Thursday, June 16, 2011

Insomnia and Pain.

The sleep cycle is composed of 4 stages. Stage 1 is light sleep, Stage 4 is a deep sleep. Stage 4 is the most restful/restorative sleep. After Stage 4 we enter REM Sleep (Rapid eye Movement). This is the stage in which we dream. At night we go through this roughly 90 minute cycle multiple times spending less time in stages 3-4 and more time in REM sleep. How often one wakes up throughout the night varies by person and is not harmful unless it causes daytime sleepiness.

Pain can cause difficulty falling asleep and frequent awakenings throughout the night. This often limits the depth of the sleep cycle preventing the restful/restorative sleep and causing someone to wake up feeling tired despite having "slept" all night. Pain leads to decreased activity during the day which also hampers stage 3 and 4 restful sleep. For the patient in pain, less restful sleep causes more pain/anxiety/stress/depressed mood and less ability to cope with their pain.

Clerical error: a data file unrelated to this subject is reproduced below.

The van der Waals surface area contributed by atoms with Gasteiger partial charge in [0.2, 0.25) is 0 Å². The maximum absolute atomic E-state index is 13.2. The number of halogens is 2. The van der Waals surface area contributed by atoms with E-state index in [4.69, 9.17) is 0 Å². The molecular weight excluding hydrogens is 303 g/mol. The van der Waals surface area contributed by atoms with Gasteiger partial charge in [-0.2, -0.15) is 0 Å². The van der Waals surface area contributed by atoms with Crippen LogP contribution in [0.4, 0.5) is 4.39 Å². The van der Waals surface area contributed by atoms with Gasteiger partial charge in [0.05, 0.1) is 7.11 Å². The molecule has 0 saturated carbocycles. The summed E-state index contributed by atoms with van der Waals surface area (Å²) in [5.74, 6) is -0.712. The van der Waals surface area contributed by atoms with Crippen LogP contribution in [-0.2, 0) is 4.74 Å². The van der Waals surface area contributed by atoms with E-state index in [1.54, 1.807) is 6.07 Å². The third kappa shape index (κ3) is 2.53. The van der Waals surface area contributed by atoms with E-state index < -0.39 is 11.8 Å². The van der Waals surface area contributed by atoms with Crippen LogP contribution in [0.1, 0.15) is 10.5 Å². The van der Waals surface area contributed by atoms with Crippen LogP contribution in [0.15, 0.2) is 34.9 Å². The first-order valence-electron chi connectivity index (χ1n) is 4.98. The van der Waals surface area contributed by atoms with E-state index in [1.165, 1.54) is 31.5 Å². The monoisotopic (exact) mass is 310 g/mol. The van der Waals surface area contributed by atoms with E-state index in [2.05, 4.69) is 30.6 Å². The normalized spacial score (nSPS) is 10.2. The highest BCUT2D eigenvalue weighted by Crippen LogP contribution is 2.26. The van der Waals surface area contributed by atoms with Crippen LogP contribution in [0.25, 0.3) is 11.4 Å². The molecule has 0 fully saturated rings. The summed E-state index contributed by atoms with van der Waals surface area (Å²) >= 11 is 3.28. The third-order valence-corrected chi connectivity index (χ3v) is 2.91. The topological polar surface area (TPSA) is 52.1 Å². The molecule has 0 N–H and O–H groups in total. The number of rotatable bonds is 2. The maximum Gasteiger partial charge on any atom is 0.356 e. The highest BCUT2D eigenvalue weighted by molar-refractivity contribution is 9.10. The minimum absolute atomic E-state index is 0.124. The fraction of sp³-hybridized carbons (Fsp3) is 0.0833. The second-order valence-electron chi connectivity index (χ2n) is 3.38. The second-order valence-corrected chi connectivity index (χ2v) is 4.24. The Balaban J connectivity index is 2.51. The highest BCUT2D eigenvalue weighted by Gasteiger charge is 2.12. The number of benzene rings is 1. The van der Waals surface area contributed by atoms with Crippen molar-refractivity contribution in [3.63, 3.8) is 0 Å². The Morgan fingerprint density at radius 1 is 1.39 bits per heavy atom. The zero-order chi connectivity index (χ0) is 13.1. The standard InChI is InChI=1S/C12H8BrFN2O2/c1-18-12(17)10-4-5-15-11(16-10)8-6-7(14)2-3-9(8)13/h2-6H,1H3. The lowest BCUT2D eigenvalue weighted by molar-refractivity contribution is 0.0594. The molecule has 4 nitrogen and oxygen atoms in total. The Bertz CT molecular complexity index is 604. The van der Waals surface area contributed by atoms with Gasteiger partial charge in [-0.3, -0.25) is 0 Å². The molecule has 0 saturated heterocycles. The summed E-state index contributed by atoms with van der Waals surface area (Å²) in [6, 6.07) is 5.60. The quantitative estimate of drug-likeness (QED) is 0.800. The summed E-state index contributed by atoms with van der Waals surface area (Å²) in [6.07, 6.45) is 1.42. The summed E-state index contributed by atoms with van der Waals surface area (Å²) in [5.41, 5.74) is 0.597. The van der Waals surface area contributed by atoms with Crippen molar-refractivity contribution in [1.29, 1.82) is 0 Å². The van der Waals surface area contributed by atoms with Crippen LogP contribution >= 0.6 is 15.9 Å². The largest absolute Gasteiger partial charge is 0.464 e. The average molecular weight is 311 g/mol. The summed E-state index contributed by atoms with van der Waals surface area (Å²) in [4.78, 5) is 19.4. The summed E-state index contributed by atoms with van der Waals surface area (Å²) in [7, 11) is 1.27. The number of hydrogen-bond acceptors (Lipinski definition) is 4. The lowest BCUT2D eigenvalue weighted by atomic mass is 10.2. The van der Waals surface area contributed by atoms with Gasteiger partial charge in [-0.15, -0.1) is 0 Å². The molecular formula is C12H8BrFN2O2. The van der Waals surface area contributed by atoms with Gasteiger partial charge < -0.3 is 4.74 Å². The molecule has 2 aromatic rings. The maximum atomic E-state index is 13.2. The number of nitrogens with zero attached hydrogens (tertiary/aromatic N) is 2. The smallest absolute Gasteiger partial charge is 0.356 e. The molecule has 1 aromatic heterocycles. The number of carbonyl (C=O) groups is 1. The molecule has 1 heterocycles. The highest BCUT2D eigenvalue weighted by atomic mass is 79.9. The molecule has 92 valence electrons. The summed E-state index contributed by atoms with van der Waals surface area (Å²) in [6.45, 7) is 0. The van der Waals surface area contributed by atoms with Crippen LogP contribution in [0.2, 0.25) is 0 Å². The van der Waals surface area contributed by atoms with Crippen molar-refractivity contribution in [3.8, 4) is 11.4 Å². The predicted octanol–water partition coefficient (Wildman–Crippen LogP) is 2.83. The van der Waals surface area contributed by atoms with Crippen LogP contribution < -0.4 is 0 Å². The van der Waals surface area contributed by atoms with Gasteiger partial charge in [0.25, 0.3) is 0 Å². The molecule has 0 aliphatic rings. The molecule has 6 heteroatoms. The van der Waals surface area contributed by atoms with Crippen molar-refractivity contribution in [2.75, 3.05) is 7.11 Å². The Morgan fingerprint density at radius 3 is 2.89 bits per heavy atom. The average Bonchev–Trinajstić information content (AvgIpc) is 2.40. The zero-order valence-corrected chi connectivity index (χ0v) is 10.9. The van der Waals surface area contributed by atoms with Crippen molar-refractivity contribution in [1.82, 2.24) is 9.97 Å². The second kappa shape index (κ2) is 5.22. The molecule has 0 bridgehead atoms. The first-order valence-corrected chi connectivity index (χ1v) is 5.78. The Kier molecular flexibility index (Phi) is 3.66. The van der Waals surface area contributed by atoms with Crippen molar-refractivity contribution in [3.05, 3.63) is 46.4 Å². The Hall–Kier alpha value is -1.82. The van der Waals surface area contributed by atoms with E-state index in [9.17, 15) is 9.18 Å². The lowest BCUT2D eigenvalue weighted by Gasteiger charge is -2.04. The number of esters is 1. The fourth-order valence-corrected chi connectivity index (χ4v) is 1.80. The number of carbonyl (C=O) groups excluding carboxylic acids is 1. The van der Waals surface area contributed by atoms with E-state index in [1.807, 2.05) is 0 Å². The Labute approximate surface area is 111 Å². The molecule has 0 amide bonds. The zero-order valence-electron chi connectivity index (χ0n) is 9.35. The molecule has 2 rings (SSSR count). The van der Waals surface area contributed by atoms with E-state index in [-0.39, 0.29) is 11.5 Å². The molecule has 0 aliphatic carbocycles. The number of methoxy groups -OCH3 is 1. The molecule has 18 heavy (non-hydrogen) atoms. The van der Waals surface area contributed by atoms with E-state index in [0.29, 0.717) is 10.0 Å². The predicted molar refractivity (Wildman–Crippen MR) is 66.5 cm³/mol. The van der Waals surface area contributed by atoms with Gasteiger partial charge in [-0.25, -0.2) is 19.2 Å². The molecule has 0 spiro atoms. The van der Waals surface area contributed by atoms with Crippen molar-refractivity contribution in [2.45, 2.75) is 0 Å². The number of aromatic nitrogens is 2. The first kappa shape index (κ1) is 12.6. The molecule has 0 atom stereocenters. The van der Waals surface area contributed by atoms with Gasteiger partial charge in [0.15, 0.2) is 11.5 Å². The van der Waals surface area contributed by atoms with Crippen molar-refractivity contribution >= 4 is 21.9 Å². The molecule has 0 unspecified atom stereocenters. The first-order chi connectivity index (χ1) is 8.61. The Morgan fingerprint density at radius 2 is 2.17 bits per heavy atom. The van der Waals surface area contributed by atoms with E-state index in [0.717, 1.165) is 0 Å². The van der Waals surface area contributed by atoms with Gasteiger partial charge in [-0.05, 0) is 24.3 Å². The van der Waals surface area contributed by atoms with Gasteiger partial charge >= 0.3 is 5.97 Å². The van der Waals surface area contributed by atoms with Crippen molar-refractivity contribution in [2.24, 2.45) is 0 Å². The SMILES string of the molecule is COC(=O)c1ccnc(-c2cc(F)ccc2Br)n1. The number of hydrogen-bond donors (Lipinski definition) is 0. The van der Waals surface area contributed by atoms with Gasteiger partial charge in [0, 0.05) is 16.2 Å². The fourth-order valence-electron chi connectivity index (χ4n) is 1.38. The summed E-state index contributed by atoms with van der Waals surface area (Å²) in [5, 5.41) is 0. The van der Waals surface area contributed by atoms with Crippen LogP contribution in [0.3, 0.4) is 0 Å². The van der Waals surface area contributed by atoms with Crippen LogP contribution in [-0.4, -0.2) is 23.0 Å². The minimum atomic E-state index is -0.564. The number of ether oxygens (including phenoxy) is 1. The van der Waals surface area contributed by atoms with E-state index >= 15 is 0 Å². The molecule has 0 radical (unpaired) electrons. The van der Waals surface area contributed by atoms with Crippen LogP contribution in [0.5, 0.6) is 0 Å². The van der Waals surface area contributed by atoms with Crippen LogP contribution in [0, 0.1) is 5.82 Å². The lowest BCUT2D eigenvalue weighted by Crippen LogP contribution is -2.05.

Treatment for insomnia due to pain involves treating the pain, but also limiting factors that can make sleeping difficult for someone without pain. See "Rules for Sleep" and "Eating for Insomniacs" in future blog posts.

Monday, June 6, 2011

Depression and Anxiety.